20 comments:

The Coffee Lady said...

I enjoyed this post, because whilst I've read quite a few thrifty blogs there are often unanswered questions about ethics. For example, of course I prefer cleaning with vinegar, lemons and baking soda, which are often promoted as thrifty - but when priced against Lidl's own-brand cream cleaner they are not actually cheaper at all. The decision is not just about price.

Most of my decisions are made on price: for that reason I very rarely buy chicken, because I don't like it enough to buy ethically-reared chicken. I do buy meat locally, but that often turns out to be cheaper anyway because I can buy exactly what I need rather than a pre-weighed tray.

Sue said...

Coffe Lady I've always thought using lemons to clean was a complete waste of a good lemon and not cheap at all. Much better to make a lemon drizzle cake with it.

Very interesting post. I'm constantly weighing up the thrift vs ethics question. Food buying in particular is a moral minefield and that's before you've weighed up the health considerations as well.

It makes me think how lucky we are to have all these decisions to make over what we buy. Many people don't have that luxury.

Annie said...

Brilliant post, and a dilemma I struggle with myself (and may do more so with probable redundancy looming for my other half next year ... eek!).
If you're able to make your own clothes sale purchases of organic fabrics and eco friendly yarn can be a good way to go.
Living in a village a long way from town for us alternative transport methods are limited, but we do have a lovely farm shop selling home grown veg which I have vowed to use more.
At the end of the day I suppose you just have to do the best you can with what resources you have. And try to make it fun along the way!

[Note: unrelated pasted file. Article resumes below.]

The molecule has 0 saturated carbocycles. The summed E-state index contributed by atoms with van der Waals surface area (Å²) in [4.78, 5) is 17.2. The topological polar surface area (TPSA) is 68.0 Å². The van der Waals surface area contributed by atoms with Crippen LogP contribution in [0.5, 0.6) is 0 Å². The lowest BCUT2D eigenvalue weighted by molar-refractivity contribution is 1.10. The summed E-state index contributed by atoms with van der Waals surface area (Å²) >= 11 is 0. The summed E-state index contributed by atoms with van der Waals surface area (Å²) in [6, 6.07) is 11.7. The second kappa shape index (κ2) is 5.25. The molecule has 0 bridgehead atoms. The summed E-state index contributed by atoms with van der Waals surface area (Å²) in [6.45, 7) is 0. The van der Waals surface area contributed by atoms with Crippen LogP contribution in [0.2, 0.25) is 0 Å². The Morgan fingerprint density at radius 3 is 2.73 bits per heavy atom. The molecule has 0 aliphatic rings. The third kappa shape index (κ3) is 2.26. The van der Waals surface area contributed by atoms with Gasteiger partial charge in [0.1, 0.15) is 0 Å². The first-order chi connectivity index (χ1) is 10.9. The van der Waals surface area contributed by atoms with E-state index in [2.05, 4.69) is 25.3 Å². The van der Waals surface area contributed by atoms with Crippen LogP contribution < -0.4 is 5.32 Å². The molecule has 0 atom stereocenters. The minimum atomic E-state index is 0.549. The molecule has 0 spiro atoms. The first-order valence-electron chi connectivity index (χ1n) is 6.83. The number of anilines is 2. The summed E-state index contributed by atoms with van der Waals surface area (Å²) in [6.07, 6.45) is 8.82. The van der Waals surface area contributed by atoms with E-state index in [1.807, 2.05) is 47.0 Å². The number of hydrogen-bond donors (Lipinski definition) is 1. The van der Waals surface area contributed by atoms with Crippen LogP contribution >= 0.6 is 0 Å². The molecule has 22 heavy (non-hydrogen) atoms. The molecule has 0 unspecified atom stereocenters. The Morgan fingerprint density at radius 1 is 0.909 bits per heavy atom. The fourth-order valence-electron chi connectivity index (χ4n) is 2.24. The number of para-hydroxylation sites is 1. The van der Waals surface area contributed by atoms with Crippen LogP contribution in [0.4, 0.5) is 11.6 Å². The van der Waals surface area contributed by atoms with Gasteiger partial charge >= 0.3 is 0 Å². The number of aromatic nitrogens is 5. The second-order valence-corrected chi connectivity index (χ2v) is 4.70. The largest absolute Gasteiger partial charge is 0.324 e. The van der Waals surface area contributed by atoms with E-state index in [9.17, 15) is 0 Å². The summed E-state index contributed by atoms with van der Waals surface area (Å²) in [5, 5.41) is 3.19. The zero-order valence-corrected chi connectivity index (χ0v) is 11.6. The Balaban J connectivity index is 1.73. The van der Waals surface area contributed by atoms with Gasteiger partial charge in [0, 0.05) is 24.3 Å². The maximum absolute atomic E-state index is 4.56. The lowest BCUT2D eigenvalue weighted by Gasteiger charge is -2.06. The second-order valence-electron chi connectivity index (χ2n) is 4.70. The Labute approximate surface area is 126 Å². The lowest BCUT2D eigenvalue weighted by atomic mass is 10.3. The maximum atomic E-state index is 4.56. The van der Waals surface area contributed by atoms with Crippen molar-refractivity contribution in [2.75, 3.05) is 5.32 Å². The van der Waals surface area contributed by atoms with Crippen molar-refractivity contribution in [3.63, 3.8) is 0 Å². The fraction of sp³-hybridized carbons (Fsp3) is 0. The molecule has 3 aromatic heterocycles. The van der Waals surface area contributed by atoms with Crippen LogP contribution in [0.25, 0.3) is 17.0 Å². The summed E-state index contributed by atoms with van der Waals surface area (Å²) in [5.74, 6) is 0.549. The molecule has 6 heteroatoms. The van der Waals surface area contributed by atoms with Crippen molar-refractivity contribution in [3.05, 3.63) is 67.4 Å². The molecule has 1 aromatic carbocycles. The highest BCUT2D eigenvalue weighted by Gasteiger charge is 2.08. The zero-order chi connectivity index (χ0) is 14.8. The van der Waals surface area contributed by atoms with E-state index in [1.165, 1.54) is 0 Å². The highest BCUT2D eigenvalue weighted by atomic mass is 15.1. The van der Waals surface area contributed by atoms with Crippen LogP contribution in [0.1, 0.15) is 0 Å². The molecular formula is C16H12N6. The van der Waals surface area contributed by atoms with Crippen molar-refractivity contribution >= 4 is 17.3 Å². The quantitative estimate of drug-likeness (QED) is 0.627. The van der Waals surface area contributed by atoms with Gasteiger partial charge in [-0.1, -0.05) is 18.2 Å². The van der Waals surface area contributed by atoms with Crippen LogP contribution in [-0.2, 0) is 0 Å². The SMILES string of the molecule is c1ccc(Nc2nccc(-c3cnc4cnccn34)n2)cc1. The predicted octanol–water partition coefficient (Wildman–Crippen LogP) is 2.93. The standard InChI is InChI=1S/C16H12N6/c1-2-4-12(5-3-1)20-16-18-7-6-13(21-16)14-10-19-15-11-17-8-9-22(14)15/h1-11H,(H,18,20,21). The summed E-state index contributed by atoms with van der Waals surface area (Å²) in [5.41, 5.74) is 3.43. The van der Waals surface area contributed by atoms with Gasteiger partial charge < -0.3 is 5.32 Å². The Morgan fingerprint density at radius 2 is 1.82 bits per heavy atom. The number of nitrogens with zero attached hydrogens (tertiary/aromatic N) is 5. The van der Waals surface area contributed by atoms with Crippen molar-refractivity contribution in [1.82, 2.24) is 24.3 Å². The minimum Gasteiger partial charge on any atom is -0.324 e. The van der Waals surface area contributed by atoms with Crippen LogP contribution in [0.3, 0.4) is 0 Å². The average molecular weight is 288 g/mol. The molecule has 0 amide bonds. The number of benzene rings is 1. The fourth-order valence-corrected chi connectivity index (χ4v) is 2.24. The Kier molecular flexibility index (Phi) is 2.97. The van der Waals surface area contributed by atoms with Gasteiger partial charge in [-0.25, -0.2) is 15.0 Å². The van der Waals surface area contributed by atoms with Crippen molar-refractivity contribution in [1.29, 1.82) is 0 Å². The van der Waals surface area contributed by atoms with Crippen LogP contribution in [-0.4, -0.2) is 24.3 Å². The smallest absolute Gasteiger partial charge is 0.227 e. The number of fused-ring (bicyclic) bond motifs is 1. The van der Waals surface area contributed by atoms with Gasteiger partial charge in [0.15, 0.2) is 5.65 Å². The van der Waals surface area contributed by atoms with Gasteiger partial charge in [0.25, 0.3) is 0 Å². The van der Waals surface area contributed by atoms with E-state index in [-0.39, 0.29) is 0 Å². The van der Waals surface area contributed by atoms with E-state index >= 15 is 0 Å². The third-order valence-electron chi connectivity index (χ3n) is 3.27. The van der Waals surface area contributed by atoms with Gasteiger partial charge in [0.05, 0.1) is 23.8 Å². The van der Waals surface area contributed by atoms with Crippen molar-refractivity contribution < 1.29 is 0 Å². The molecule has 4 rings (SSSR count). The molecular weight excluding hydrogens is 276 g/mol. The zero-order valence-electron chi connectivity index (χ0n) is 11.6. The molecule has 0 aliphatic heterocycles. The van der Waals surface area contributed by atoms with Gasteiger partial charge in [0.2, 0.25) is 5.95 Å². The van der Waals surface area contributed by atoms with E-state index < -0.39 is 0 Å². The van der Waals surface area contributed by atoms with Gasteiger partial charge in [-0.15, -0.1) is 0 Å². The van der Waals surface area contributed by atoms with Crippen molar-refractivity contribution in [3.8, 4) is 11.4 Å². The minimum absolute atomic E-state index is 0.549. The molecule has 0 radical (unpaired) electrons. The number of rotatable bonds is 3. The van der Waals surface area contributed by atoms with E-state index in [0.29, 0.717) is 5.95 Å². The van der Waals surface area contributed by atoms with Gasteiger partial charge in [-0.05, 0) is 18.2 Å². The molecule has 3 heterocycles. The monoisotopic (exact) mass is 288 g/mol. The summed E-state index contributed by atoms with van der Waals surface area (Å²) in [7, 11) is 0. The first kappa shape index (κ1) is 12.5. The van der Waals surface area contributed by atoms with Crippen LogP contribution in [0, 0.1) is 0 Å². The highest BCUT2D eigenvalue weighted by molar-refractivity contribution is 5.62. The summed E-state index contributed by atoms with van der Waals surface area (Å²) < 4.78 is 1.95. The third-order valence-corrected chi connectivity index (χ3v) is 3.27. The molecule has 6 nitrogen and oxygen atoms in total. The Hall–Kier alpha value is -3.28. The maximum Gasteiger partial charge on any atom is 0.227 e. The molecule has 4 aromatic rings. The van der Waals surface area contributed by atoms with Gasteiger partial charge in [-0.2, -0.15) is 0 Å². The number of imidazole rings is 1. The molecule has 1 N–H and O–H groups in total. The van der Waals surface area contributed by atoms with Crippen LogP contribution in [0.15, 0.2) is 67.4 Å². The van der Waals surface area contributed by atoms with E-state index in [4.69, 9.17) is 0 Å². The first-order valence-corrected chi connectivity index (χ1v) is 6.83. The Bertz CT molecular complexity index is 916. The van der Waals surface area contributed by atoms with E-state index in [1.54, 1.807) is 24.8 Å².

Knitlass said...

In many ways being thrifty *is* being ethical - because you are generally consuming less, and over-consumption is a bad thing. But of course being thrifty does not necessarily mean being ethical, not does it necessarily mean thinking only about price. After all you might spend more on something because it will last longer or be more reliable. We sometimest buy a free-range chicken which costs ct. £10, but don't mind that because we are thrifty with the meat and make it stretch to several meals, and use the carcus to make a stock. So, it's £10 well spent in a local shop buying meat from a local farm and feeding my family with good food.

Food is one thing, but clothes are another. I am getting much better acquainted with my sewing machine, and doing a lot more stitching. Old trousers of mine quickly become new trousers for my son. And, if I have to buy new things, then I go for good quality clothes from a shop/label I trust - and I PLAN my wardrobe so that I am only buying things which I need and which will 'go' with my existing clothes. I often remind myself that today's bargains will be replaced by tomorrows bargains!